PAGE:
- Oct 6, 2001
Now I'm rethinking my position on a lot of things about the show as a whole; its ideology (because my own has changed dramatically) and its characters. I'm rethinking whether the show was ever any good.
That's an extremely vague statement-what do you mean by it's and your's ideology? And of course the show was good. There is a difference between whether you like something and whether something is good...the Simpsons is good, no matter if you like it or not.
As for this episode, I thought it was generally good. I enjoyed Scott Thompson, but couldn't stand the absolutely horrible Weird Al cameo. If they had've cut him out, it would have been about 10 times better for me.
I'm finding that in a post-9/11 society, The Simpsons have become very dated.Without venturing into the no-no areas of politics and religion, could you clarify? The world didn't stop spinning on 9/11; America was shaken free of it's illusion of invulnerability, but I don't see how it permeates down to animated pop culture.
I don't comprehend the distinction. The only thing that decides whether something is good or bad is people; like wise with whether something is liked.True, but I believe what the original author is saying is that even though you may not like something, there may be enough that do to call it "good". On the other hand, the author may be saying that something is intrinsicly "good"... after all, a lot of people LIKE pan and scan and yet around here people thing it is bad. If the majority like pan and scan, to believe widescreen is better you must believe it is intrinsicly better.
In either case, a not insignificant number of people either like the simpsons, or believe it to be "intrinsicly good".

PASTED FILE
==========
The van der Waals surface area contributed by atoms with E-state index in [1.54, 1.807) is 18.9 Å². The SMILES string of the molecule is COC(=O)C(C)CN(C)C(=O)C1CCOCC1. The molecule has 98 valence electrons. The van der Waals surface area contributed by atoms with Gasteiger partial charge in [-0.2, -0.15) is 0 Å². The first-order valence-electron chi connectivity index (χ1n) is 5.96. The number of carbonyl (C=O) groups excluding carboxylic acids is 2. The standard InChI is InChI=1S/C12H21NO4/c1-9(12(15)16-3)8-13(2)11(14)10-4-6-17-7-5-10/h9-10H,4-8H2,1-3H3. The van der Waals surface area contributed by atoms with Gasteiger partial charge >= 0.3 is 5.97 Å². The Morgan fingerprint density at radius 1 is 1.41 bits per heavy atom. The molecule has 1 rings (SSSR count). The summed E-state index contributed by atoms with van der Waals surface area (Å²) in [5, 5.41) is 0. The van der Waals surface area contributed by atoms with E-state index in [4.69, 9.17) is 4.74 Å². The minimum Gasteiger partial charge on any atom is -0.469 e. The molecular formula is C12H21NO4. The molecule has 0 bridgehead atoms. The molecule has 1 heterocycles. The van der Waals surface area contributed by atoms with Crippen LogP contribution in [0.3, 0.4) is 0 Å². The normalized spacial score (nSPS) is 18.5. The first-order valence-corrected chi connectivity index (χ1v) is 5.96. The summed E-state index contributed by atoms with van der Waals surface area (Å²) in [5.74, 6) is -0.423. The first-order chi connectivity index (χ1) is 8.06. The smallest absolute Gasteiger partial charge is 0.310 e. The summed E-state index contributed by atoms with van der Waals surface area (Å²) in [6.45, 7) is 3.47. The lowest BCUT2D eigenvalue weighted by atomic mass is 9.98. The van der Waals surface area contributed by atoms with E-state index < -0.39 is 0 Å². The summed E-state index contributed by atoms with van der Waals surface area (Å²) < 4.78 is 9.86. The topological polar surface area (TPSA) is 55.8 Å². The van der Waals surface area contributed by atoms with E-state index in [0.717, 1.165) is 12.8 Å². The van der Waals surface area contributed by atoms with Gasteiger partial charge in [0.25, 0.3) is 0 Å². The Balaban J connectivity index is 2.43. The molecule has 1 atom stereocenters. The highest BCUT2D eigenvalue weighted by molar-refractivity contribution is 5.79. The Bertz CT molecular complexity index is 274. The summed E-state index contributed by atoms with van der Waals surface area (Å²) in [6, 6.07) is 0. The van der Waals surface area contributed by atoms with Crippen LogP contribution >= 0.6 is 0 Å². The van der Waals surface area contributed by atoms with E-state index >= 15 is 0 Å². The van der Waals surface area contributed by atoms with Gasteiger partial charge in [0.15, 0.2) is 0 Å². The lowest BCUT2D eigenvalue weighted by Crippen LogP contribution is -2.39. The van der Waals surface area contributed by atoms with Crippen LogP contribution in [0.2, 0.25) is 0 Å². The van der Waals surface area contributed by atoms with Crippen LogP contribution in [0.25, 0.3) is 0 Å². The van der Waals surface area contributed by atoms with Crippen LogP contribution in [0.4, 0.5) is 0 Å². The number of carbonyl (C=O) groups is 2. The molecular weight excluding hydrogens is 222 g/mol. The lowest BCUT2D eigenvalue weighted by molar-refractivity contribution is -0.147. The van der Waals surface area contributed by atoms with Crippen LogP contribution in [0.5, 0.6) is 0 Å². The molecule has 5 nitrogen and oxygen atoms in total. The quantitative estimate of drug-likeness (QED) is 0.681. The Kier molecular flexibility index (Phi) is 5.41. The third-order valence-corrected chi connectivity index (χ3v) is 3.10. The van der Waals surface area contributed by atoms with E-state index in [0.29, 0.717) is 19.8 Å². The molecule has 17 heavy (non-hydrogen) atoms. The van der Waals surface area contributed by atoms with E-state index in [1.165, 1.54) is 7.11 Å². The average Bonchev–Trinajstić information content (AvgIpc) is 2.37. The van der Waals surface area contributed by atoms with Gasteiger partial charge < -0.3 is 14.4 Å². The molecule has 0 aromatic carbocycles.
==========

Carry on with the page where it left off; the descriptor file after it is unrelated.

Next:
That said, and while I personally have not had my feelings change about the Simpsons lately, I have found my attitudes about a lot of things changing. I don't think it's just 9/11 though. Take 9/11 and the war, combine in the chilling effects of every citizen being treated as a criminal through the DMCA, RIAA, the Patriot Act, CAPPS II (the one where you need to be subject to a credit check before you can fly on a plane), our idiotic leaders looking to pick fights with other countries (I'm talking the liberals picking fights with Americans here, I'm Canadian), an upcoming recession, and then top everything off with a trend towards extremism as common sense and the middle ground get tossed out the window, and you have our currently troubled times. I do agree, however, that things should (knock on wood) be back to normal in 10-15 years. Until then, I'll enjoy the simpsons as a break from reality, perferably on season sets on DVD so I can go back to a simpler time when the biggest concern people had was the leader of the free world splooging on a dress =p
True, but I believe what the original author is saying is that even though you may not like something, there may be enough that do to call it "good". On the other hand, the author may be saying that something is intrinsicly "good"... after all, a lot of people LIKE pan and scan and yet around here people thing it is bad. If the majority like pan and scan, to believe widescreen is better you must believe it is intrinsicly better.
Basically. A little from column A, a little from column B. If you don't like Citizen Kane, it doesn't make it bad. Even though Citizen Kane isn't the most popular movie, it could very well be the best. Another poster (I'm sorry I've forgotten who, and the search is down) once posted their art professor said that if you don't like the Mona Lisa, it says more about you than it does da Vinci.